CulinaryDelights' Weblog

A Blog Devoted to All Things Culinary

The Versatility of Sponge Cake

Posted by culinarydelightsgb on September 5, 2007

Baking sponge cakes, called genoise in French, is one of the basic skills every baker or pastry chef has to master. They are made from three basic ingredients – eggs, sugar and flour – and occasionally butter. Classic genoise contains no baking powder or baking soda. The leavening is achieved through whipping air into the eggs. What results is a somewhat crumbly cake with a light and airy texture. It’s an eminently adaptable cake that can easily be turned into completely different dishes.

The following are three recipes I found that utilize one sponge cake batter to create three very different bite-sized treats. Great for dinner parties or festive get-togethers. The recipes are courtesy of Flo Braker of Palo Alto – author of “The Simple Art of Perfect Baking” and “Sweet Miniatures.” You can e-mail her at food@sfchronicle.com.

 

Basic Genoise Cake

2 tablespoons unsalted butter

4 large eggs, room temperature

1/2 cup granulated sugar

1 teaspoon vanilla

1/8 teaspoon salt

1 cup sifted cake flour

Instructions:

  • Adjust the rack to the lower third of the oven; preheat the oven to 350.

  • Grease and flour a 9″ round cake pan; set aside.

  • Melt the butter in a small saucepan over low heat. Pour into a small bowl; set nearby.

  • Using an electric mixer, beat the eggs, sugar, vanilla and salt in a large bowl until tripled in volume, about 4 to 5 minutes.

  • Fold flour into the mixture, one-third at a time, just until incorporated.

  • Pour about 1 cup of the batter into the melted butter, and fold just until combined. Return the butter mixture into the reserved batter, and again fold to combine.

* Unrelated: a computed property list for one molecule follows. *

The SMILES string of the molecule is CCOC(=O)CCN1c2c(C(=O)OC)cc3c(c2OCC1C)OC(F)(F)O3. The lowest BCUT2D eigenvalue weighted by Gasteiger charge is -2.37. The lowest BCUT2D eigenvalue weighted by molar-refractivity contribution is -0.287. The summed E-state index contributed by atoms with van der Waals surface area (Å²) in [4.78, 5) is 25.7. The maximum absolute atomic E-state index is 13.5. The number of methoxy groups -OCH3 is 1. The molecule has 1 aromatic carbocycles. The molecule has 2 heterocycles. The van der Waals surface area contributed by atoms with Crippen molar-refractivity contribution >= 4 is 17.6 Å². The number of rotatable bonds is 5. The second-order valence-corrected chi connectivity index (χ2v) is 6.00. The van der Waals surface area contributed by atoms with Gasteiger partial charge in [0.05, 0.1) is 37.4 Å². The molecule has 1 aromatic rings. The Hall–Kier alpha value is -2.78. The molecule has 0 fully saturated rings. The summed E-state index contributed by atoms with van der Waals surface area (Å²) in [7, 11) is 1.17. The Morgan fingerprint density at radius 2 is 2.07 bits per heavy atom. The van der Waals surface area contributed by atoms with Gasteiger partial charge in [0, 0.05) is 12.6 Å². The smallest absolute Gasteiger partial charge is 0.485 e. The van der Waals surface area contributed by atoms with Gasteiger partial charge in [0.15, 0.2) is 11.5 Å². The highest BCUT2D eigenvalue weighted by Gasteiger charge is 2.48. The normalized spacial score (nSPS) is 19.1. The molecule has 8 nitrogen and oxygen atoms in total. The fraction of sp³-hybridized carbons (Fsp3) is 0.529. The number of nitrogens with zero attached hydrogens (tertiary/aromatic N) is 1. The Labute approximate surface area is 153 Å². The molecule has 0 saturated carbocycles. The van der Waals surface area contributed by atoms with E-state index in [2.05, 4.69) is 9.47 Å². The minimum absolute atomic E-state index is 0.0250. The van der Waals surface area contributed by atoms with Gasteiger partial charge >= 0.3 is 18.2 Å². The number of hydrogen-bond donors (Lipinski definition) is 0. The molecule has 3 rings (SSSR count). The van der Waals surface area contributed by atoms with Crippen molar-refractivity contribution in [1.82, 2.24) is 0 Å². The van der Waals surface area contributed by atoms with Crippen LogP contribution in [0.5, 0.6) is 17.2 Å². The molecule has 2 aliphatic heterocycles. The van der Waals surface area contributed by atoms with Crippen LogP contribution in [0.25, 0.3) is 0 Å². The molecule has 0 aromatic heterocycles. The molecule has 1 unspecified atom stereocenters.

• Pour the batter into the prepared pan and spread evenly.

  • Bake for 20 to 22 minutes, or until the top springs back slightly when lightly touched. Cool for 10 minutes.

  • Run a knife around the edge of the cake, freeing the sides and allowing air to get under the layer Invert the cake onto a rack and cool completely. Makes one 9″ round cake.

 *****

I found a more professional version of a Sponge cake recipe in one of my favorite resources, “The Professional Pastry Chef: Fundamentals”, by Bo Friberg. Feel free to compare and use whichever you prefer. Makes two 10×2 inch cakes.

12 eggs

12 oz. granulated sugar

1 tsp. salt

8 oz. cake flour

4 oz. cornstarch

5 oz. melted unsalted butter

Instructions:

  • Coat pans with cake pan spray.

  • Place eggs, sugar, and salt in mixer bowl.

  • Heat over simmering water to about 110 degrees F (43 degrees C), whipping continuously.

  • Remove from heat and whip at high speed until the mixture has cooled, is light and fluffy, and has reached its maximum volume.

  • Sift the flour and cornstarch together and fold into the batter by hand.

  • Fold in the melted butter.

  • Divide the batter between the prepared pans.

  • Bake immediately at 400 degrees F (205 degrees C) for approximately 15 minutes.

  • Let the sponges cool before removing them from the pans.

 *****

Pear-Cranberry Upside-Down Cake

2 tbsp. unsalted butter

1/4 cup packed light brown sugar

2 tbsp. light corn syrup

4 ripe but firm medium-sized pears, peeled, quartered, cored and cut into small pieces

2 tbsp. fresh orange juice

1/3 cup fresh cranberries

1 recipe Basic Genoise Cake batter (see above)

Instructions:

  • Adjust the rack to the lower third of the oven and preheat the oven to 350 degrees.

  • Melt the butter in a heavy small saucepan.

  • Stir in the brown sugar and corn syrup.

  • Pour into a 9″ square baking pan.